We fought occasionally but nothing like a lot of siblings do. You couldn’t really fight with Stephanie. She never fought back so there was never really anything close to a battle. You either just got your way or you quit because trying to get your way was no fun, not without any real opposition that is. Today is pretty much the same and that’s one of the many reasons I love her so much. I may not try to put upon her any of my many ills or transgressions but they fall on her strong shoulders much the same. Her shoulders aren’t just made of granite but Kleenex as well. And I’ve put my head there more than any one ever should. But she’s there for me and I put that fact to good use. I’m thankful for her. No one is there for me like my own sister is.

I don’t think Stephanie ever thought she was pretty. I find that a shame because she always was. Just because she’s got a bitchin’ haircut now and a runner’s physique doesn’t really mean much to me. I mean, when one of the older neighbor kids was in a college photography class, Stephanie was the first person he asked to model for him. And not in a Diane Arbus kind of way either. He did it because she’d take a lovely picture, a gift I used when I had my own college photography class as well. When I needed a beautiful subject, I passed by the roses and went straight for the flower in my own family. It was obvious. I got an A in photography. See, again, me coasting on her talents and gifts.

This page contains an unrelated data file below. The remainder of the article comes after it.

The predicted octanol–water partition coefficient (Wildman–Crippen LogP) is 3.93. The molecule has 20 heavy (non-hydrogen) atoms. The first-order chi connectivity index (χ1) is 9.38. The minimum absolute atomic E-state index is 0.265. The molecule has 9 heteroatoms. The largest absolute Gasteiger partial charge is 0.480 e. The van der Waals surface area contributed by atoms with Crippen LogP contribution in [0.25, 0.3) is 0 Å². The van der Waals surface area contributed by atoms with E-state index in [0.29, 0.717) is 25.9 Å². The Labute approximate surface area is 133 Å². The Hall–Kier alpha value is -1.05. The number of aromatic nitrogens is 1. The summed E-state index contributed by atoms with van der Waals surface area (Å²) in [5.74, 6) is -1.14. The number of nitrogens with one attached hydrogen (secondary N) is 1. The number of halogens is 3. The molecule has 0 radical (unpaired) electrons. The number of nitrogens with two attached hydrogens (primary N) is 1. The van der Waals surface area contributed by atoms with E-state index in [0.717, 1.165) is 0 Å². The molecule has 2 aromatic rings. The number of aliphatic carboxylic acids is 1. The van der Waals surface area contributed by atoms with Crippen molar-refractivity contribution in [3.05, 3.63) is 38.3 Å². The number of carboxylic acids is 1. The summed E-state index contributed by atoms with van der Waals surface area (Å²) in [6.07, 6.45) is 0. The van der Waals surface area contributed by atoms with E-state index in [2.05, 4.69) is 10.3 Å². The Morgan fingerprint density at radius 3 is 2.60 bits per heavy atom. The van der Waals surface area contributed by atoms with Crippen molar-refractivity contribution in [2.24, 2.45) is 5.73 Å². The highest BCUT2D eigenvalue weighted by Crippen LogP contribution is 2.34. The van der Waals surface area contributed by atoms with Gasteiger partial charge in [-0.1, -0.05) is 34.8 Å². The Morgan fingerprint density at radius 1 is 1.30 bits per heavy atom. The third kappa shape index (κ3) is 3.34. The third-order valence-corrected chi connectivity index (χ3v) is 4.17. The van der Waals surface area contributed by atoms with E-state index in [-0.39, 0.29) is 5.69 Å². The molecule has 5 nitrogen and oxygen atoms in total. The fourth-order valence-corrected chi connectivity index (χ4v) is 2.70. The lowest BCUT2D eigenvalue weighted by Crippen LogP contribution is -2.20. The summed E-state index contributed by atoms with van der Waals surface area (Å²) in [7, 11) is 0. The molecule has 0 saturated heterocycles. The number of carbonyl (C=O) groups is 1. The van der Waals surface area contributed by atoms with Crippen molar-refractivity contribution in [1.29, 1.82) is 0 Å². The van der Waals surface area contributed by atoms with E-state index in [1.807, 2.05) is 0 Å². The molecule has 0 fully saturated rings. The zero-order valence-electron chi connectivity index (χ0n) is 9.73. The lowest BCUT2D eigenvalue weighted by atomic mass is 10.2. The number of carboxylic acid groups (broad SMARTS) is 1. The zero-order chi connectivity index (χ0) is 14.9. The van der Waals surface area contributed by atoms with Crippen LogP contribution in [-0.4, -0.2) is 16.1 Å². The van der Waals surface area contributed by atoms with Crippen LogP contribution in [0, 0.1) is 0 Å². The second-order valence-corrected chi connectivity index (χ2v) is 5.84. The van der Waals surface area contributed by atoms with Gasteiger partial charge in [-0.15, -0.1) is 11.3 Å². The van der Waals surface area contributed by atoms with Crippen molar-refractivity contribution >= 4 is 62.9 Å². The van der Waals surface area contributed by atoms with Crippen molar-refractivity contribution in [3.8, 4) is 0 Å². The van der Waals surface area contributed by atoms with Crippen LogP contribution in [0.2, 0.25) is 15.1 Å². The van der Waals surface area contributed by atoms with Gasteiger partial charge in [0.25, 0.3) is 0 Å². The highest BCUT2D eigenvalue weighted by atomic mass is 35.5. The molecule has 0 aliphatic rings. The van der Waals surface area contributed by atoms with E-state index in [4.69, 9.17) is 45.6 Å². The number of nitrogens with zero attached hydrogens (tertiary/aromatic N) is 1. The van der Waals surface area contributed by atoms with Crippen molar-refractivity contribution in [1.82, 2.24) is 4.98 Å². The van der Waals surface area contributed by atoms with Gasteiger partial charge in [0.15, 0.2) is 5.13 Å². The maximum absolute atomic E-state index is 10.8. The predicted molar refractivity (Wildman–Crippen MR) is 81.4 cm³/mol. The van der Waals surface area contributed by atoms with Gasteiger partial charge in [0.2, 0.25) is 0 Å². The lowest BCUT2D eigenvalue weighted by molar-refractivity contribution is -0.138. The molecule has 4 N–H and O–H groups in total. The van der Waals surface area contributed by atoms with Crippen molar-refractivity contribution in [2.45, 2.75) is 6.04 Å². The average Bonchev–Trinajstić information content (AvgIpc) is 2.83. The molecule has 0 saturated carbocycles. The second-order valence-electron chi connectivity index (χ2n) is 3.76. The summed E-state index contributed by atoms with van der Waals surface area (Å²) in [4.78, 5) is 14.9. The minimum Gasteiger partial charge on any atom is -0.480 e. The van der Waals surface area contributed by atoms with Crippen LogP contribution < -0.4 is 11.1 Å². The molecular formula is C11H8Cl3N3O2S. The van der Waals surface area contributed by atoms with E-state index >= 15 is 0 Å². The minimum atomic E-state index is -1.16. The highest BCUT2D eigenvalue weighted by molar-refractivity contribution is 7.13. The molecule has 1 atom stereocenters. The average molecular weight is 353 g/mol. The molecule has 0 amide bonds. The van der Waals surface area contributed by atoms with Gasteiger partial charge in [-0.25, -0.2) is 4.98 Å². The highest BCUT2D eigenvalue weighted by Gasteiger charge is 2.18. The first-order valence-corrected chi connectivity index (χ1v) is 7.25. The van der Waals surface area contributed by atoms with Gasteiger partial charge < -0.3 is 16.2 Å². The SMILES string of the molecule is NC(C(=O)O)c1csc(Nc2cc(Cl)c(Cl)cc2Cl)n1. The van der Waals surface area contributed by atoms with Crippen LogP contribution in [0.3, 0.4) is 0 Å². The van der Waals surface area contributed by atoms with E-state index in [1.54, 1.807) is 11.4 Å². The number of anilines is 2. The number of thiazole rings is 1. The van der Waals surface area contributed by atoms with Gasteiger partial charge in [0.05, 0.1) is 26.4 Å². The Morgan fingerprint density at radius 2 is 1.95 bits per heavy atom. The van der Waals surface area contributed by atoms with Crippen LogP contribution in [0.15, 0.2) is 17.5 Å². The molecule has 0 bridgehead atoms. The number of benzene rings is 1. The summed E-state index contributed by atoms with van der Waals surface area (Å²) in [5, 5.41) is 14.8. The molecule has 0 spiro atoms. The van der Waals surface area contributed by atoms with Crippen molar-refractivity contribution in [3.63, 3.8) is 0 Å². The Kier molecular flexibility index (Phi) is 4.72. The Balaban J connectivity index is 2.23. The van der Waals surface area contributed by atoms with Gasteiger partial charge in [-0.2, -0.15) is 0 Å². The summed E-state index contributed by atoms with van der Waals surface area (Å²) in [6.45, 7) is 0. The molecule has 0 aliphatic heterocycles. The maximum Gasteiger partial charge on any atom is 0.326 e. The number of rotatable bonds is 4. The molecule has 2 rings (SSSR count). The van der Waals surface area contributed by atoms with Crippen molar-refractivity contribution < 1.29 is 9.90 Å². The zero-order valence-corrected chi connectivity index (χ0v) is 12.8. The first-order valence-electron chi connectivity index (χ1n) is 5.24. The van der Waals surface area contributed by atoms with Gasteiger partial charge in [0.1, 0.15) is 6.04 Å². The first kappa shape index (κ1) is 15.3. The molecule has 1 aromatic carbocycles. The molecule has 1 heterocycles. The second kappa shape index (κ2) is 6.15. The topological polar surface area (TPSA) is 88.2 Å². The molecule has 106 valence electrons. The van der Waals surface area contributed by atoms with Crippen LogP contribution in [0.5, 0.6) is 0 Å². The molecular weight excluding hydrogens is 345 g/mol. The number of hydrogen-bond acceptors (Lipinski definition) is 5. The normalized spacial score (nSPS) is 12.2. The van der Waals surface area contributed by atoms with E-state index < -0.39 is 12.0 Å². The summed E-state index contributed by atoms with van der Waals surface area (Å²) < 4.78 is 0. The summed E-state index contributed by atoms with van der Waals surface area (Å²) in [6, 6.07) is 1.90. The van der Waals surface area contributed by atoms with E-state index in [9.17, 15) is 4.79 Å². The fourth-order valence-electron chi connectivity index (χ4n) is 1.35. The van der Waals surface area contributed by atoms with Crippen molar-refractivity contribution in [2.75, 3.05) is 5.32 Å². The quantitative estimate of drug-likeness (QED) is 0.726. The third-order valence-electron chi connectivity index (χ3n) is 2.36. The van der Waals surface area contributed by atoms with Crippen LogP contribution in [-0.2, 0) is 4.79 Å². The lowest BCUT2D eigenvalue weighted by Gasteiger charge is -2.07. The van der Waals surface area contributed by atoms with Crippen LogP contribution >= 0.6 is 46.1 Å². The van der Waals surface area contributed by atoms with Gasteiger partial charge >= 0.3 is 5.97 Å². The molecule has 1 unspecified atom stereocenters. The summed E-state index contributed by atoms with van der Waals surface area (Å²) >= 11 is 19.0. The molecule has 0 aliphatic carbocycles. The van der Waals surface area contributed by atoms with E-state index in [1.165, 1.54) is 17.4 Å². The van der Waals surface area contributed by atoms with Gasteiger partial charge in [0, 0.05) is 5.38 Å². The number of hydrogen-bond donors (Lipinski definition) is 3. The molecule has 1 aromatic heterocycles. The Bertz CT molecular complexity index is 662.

I could go on but I’ll save the rest for another birthday. I hope she has a hundred more, not a wish I particularly harbor for myself. Me, I’ll be fine when I leave. The prospect of drooling and having others care for me in my old age isn’t particularly appealing and, like I said earlier, with the kind of person Stephanie is, the task of being my caretaker would probably fall to her. And she deserves a much better birthday gift than that.

So I hope this little tribute to her makes her smile. She’s given me plenty to smile about over the years. I couldn’t have dreamed up a better pal when I was a kid, friend when I was older, soul sister when I found my own soul, and familial comrade always. She is one of the first women that springs to mind when I think about the wonderful things women are. She is graceful and giving, she is hilarious and heartwarming. She is fiercely intelligent and forever faithful. She is my rock in storms and my balloon in the sky. I never cease to marvel at how lucky I am. When I question God’s love for me, all I have to do is turn to the left, regard the girl who was given me when I was just a little thing, and realize he loves me very, very much.

Almost as much as I love Stephanie.

Happy Birthday, love. And many, many more. Today I might even stomach a shot of Schnapps in your honor. And turn on my windshield wipers. And laugh. And think of you.